Bangkok Bombing Dragnet Yields 142 Unrelated Arrests

A formal ceremony and parade kicked off "Operation Lock Down the City, Raid the Bandits' Nest" on Sunday, two days after it began and a day before it ended. The massive operation failed to net any suspects related to last week's bomb attack, but led to the arrest or detention of 142 people for unrelated offenses.

BANGKOK — A massive operation launched by police to find the perpetrator behind last week’s deadly bombing has netted 142 people on unrelated crimes, while the bomber and possible accomplices remain elusive.

On Friday, four days after an explosion at the Erawan Shrine killed 20 people, police announced with much fanfare the beginning of "Operation Lock Down the City, Raid the Bandits' Nests,” with the objective of “X-raying” potential residences that might hold clues leading to the bomber and his possible “network.”

On Sunday, one day before the bombastically named operation ended, a ceremony formally launching its show of force began with a parade of soldiers and police leading out from Royal Plaza in the Dusit district, complete with speeches, mounted cavalry and motorized convoys.

The manhunt kicked off after CCTV footage led investigators to identify a yellow-shirted young man walking into the shrine, which is popular among Thais and foreign tourists alike, where he discreetly set down his backpack and walked away. The bomb detonated several minutes later.



A vehicle identified as a "Commando" truck rolls through the Royal Plaza in Bangkok's Dusit district on Sunday, part of a formal ceremony and parade kicking off "Operation Lock Down the City, Raid the Bandits' Nests."

Police commanders have suggested the shrine bomber might be a foreigner, and the targets of “Operation Lock Down the City” were described as condominiums, guesthouses, hotels and dormitories that cater foreigners.

According to police reports, a total of 139 people have been arrested, three detained, and 4,615 properties searched by the time the operation ended Monday. Yet the vast majority of suspects stand charged of unrelated drug offenses, with a small number taken into custody on weapons charges. The police report did not indicate how many of those arrested were foreigners.

Another three people have have also been arrested for using social media to “spread panic” in connection to the deadly bombing.

On Saturday, a 44-year-old police lieutenant was arrested at his home in western Bangkok and brought in for interrogation for allegedly writing a message on Facebook two days before the bombing that the country would soon be “destabilized.”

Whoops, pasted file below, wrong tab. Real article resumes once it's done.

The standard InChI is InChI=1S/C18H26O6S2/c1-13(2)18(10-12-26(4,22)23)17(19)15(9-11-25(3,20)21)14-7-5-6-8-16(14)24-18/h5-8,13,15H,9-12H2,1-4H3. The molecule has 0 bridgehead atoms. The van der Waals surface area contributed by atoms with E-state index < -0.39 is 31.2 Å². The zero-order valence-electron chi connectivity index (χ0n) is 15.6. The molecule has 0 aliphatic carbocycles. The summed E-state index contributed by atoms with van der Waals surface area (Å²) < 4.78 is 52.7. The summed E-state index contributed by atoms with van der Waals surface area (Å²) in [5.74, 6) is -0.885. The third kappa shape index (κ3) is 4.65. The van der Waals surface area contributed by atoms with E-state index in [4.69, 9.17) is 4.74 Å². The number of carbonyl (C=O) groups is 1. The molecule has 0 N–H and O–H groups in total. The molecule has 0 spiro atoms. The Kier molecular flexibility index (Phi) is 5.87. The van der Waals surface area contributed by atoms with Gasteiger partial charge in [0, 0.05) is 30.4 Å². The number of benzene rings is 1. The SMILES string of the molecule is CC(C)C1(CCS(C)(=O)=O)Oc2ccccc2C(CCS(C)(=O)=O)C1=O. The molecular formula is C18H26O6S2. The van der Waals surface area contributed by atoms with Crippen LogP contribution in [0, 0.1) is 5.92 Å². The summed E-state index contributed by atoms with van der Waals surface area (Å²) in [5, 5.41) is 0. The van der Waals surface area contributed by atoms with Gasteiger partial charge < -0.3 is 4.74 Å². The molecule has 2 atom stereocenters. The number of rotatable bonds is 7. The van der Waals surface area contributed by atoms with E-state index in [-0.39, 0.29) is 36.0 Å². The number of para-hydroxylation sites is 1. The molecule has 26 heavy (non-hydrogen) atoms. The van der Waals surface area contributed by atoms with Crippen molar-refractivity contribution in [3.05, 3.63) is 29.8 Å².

“Soon, all of you will hear some news. Whether it’s good or bad news, I don’t know. But the whole country will be destabilized. Just wait and see,” read the message, which was set to “public.”

The officer was later released without charge after police established his post was unrelated to the bombing.

On the same day, a 17-year-old student in Ayutthaya province was arrested for posting false bomb threats on his Facebook and other web forums. According to police, the student claimed that bombs had been planted in a local market, shopping malls and schools.

The student has been charged with violating Computer Crime Act, which prohibits disseminating information that is false or “affects national security” on a computer system. The charge carries a maximum penalty of five years in jail.

Just yesterday, another man in Suphan Buri province was arrested on a similar charge for posting to his Facebook a claim bombs had been planted at a hotel and supermarket in the province. His posts soon became viral, and police officers were dispatched to the mentioned sites, where no explosives were found.

The man, a 19-year-old student, was later apprehended by police and charged under the act.

A 36-year-old worker at a state enterprise in Bangkok was also questioned briefly by police on Wednesday for posting a “prophecy” to his Facebook about a dangerous incident in the capital city two days prior to the bombing. He was eventually released without charge after police found no link between him and the attack.

As of time of publication, neither the yellow-shirted man nor other possible accomplices have been found. A spokesperson for the Royal Thai Police told reporters on Sunday the suspect may have fled the country.

"I suspect that he may have left,” Police Lt. Gen. Prawuth Thawornsiri told Channel 3, according to an Associated Press report. “But we will keep searching in case we can find others who may be in the country or find clues, evidence and witnesses who may have seen him."

Related stories:

Leaked Police Report Tracks Lead Suspect Before, After Bombing

Bangkok Bombing: Police Turn to Interpol as Investigation Stalls

1M Baht Bounty for Bangkok Bomb Suspect

Police Widen Hunt for Bombing ‘Network’

Bangkok Shrine Bombing: Those Who Died

Day in Photos: Expressions of Grief, Unity After Terror Attacks

Briton Dies in Bangkok Shrine Bombing

Despite Lack of Evidence, Thai Media Points Blame at Uighurs

Tourists Narrowly Escape Second Bangkok Bombing in 24 Hours

Bangkok Shrine Bombing: Police Hunt Backpack Man

Tourists Among 19 Killed by Bomb at Bangkok's Erawan Shrine



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